Setanta Sports only began broadcasting Premiership football at the start of the 2007/2008 season in August, breaking Sky's dominance of the game, and is not yet profitable.
According to a report in the Sunday Telegraph the £1bn -plus bid was made by an unidentified company and investor Goldman Sachs has been asked by other investors in Setanta to field bids, although it has not been formerly appointed.
ESPN, which is owned 80% by Disney's ABC, has made no secret of its desire to break into the UK market and is expected to be one of the bidders for the cable sports group, which has been around since 1992 but changed up a gear in 2006 with its winning of a Premiership football package.
Virgin Media is another potential bidder. The two co-own Setanta Sports News, which is produced by ITN, as a rival to Sky Sports News.
Although it is expected to be profitable within the next year, a survey published in November said that only 1% of UK adults with digital TV at home are very likely to subscribe to Setanta Sports channels within the next 12 months.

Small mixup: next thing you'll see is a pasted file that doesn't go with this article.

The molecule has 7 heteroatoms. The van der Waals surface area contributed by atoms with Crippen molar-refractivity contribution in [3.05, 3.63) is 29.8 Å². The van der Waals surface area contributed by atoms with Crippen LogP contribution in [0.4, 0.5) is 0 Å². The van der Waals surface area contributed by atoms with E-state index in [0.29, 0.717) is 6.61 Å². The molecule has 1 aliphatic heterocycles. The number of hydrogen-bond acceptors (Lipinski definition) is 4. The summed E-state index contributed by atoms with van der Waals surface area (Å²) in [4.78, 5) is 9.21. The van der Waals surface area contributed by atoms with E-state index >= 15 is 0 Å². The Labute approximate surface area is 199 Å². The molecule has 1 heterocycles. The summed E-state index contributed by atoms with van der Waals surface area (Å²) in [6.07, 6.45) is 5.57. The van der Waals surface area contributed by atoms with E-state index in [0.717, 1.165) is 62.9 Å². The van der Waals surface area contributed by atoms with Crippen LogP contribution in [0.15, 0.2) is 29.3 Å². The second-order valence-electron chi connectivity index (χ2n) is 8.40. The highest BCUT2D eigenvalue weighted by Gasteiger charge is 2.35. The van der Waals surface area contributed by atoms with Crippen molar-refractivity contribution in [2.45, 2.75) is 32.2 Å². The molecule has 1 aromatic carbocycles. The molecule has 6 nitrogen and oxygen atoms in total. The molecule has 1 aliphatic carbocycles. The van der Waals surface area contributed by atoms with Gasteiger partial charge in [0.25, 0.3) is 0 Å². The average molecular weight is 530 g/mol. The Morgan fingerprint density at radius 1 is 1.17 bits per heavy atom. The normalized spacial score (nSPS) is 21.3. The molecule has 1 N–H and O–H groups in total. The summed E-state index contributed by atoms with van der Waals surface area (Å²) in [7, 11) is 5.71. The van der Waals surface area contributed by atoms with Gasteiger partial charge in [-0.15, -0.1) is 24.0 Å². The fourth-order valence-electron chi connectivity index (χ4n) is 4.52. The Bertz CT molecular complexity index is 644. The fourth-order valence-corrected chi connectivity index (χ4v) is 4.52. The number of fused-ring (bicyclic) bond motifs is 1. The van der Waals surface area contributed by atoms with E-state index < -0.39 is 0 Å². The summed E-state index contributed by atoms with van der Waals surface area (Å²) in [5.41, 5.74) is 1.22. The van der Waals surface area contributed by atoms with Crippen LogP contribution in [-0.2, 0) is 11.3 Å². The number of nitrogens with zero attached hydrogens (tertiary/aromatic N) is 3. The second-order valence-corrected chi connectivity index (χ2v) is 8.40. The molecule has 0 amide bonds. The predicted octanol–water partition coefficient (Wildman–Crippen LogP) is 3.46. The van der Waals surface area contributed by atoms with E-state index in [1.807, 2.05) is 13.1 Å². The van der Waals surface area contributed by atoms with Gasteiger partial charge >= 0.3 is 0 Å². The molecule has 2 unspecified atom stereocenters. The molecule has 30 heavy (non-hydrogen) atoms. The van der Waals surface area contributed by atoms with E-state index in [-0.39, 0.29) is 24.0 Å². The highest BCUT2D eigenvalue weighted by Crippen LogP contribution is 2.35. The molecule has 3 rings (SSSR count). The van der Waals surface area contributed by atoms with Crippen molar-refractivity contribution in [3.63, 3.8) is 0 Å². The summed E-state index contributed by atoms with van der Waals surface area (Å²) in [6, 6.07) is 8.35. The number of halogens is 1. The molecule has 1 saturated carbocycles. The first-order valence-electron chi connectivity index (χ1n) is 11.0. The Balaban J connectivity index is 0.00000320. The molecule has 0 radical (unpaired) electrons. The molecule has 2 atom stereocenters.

However, this is not likely to put off bidders, who will be keen to snap up a slice of English Premier League football.
Setanta, which was founded by Michael O'Rourke and Leonard Ryan in London in 1990 to show Irish sports in the UK, now has more than 3m customers in the UK and Ireland and is the only broadcaster that is available on all digital platforms in the UK.
Of its 3m customers, more than 1.1m subscribe to its premium package. It also offers coverage of PGA Golf, Magners League and Irish international football.
As well as Goldman Sachs, O'Rourke and Ryan, Setanta shareholders also include private equity groups, Balderton Capital and Doughty Hanson, which own about 20% each.
This article was first published on brandrepublic.com